Municipal bonds may not be subject to federal income taxes, but that doesn’t mean the IRS excludes the income from all tax calculations. When it comes to taxing Social Security benefits, tax-free municipal bond interest can become a “stealth tax” that quietly eats away at income. Bondholders should be aware of these potential tax consequences when deciding between tax-free muni bonds and other kinds of fixed-income investments.
Below, MunicipalBonds.com takes a look at the impact of muni bonds on Social Security income and some steps that bondholders can take to address the issue.
AGI vs. MAGI Calculations
Most taxpayers are familiar with adjusted gross income (AGI) and modified adjusted gross income (MAGI) when it comes to preparing their tax returns. These figures are commonly used to calculate the amount of tax credits and tax deductions in order to minimize a person’s tax liability. The AGI figure is also used to determine a taxpayer’s income bracket and ultimately figure out what tax rate they must pay for a given year.
Adjusted gross income is calculated by taking the total income for a given year and subtracting certain adjustments that are listed on the first page of IRS Form 1040. These items include individual retirement account (IRA) contributions, half of self-employment taxes paid, alimony payments, health savings accounts, and student loan interest. A person’s AGI determines whether or not they qualify for certain tax credits.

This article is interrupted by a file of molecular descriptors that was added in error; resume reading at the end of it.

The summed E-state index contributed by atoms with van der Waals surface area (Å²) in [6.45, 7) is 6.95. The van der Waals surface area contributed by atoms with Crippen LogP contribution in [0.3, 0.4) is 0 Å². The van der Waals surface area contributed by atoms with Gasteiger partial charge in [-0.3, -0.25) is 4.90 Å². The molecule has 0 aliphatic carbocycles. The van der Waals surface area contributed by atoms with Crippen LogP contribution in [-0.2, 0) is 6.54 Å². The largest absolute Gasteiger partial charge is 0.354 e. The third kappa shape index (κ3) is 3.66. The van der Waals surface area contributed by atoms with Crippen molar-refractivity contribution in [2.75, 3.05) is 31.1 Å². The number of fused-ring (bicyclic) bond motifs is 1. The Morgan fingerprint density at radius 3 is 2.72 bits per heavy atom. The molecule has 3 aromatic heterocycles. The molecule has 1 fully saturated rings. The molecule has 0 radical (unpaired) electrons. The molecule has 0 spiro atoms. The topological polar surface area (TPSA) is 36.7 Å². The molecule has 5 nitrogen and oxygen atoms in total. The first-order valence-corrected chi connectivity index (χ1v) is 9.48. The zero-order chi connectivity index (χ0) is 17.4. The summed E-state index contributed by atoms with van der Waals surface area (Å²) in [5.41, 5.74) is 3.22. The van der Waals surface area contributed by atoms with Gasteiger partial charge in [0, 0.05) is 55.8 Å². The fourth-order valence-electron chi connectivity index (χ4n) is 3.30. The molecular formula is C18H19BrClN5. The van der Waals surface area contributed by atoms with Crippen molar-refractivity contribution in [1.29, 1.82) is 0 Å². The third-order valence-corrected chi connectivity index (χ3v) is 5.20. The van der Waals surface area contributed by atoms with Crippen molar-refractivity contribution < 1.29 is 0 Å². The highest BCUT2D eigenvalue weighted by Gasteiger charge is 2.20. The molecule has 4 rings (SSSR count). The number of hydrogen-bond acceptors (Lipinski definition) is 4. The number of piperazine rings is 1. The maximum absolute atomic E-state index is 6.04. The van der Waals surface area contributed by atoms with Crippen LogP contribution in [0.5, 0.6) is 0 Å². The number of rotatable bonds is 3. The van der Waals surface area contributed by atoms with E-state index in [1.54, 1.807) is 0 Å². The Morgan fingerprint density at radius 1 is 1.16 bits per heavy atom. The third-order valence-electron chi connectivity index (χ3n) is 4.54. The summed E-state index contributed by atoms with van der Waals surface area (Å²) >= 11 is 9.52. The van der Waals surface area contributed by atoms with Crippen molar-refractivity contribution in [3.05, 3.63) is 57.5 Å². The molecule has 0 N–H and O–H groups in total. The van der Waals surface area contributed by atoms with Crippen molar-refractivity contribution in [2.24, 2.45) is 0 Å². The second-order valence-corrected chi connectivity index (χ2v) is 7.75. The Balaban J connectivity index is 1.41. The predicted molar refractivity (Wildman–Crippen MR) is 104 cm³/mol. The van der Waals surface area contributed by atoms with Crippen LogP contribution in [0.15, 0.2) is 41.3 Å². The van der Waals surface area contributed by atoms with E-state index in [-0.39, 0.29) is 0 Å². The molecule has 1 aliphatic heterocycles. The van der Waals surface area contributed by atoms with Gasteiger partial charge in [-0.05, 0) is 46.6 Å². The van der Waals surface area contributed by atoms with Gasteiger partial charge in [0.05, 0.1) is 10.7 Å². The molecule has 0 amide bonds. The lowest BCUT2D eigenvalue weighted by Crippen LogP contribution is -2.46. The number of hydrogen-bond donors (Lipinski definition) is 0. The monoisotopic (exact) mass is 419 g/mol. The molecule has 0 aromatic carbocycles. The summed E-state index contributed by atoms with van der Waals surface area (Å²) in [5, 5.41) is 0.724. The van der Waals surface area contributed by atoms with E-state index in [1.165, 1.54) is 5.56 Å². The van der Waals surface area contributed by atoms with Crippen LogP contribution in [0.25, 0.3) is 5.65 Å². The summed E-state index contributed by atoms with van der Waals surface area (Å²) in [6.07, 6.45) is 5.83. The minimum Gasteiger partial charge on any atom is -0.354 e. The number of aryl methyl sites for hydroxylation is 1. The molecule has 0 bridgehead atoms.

Modified adjusted gross income adds back certain items that were subtracted in the AGI calculation along with some others – including municipal bond interest payments. A person’s MAGI is used to determine if they qualify for certain tax benefits like the ability to deduct IRA contributions on a tax return. In addition to these tax benefits, MAGI is used in determining whether or not – and how much – Social Security income is taxed.
Impacts on Social Security
Social Security benefits may be subject to income tax depending on a taxpayer’s benefit and the amount of income that they’re earning.
The easiest way to figure out the tax on Social Security income is to take half of an individual’s benefit and add their income – including tax-exempt interest. If the total is more than a base amount, then up to half of the Social Security benefit may be taxable. The 2015 base amount is $25,000 for individuals or $32,000 for married couples. In order to figure out the exact tax exposure, individuals must complete Worksheet A on IRS Publication 915.
Up to 85% of Social Security benefits may be taxed if half of an individual’s benefit plus their income – including tax-exempt interest – exceeds $34,000 for individuals or $44,000 for married couples. This situation may be applicable for those holding municipal bonds, especially because these bonds are commonly used by wealthier individuals to minimize their tax exposure. As a result, it’s important for them to take these factors into consideration.
The Bottom Line
Many investors rely on simple tax-equivalent yield comparisons when deciding between municipal and taxable bonds. While this takes into account a person’s income, it fails to account for the impact of after-tax returns for individuals receiving Social Security income. Investors may want to take a closer look at these dynamics with their financial advisors to avoid being hit by a “stealth tax” and minimize their overall tax exposure.